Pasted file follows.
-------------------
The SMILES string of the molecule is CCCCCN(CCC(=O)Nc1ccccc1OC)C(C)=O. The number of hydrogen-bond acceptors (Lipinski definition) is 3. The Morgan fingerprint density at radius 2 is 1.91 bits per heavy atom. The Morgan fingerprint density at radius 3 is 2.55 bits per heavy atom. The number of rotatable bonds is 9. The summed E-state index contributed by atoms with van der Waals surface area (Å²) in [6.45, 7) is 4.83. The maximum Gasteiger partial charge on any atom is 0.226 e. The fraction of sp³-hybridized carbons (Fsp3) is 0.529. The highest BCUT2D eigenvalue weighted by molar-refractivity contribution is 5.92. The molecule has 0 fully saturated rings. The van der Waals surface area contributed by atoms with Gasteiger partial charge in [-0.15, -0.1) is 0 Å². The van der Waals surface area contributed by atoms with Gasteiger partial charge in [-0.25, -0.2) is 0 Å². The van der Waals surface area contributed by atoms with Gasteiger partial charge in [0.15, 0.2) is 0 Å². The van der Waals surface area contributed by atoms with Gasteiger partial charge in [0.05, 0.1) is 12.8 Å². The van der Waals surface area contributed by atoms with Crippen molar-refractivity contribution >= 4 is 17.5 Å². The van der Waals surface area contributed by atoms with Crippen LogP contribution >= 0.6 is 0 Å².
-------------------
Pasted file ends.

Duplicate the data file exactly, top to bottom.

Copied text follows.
The SMILES string of the molecule is CCCCCN(CCC(=O)Nc1ccccc1OC)C(C)=O. The number of hydrogen-bond acceptors (Lipinski definition) is 3. The Morgan fingerprint density at radius 2 is 1.91 bits per heavy atom. The Morgan fingerprint density at radius 3 is 2.55 bits per heavy atom. The number of rotatable bonds is 9. The summed E-state index contributed by atoms with van der Waals surface area (Å²) in [6.45, 7) is 4.83. The maximum Gasteiger partial charge on any atom is 0.226 e. The fraction of sp³-hybridized carbons (Fsp3) is 0.529. The highest BCUT2D eigenvalue weighted by molar-refractivity contribution is 5.92. The molecule has 0 fully saturated rings. The van der Waals surface area contributed by atoms with Gasteiger partial charge in [-0.15, -0.1) is 0 Å². The van der Waals surface area contributed by atoms with Gasteiger partial charge in [-0.25, -0.2) is 0 Å². The van der Waals surface area contributed by atoms with Gasteiger partial charge in [0.15, 0.2) is 0 Å². The van der Waals surface area contributed by atoms with Gasteiger partial charge in [0.05, 0.1) is 12.8 Å². The van der Waals surface area contributed by atoms with Crippen molar-refractivity contribution >= 4 is 17.5 Å². The van der Waals surface area contributed by atoms with Crippen LogP contribution >= 0.6 is 0 Å².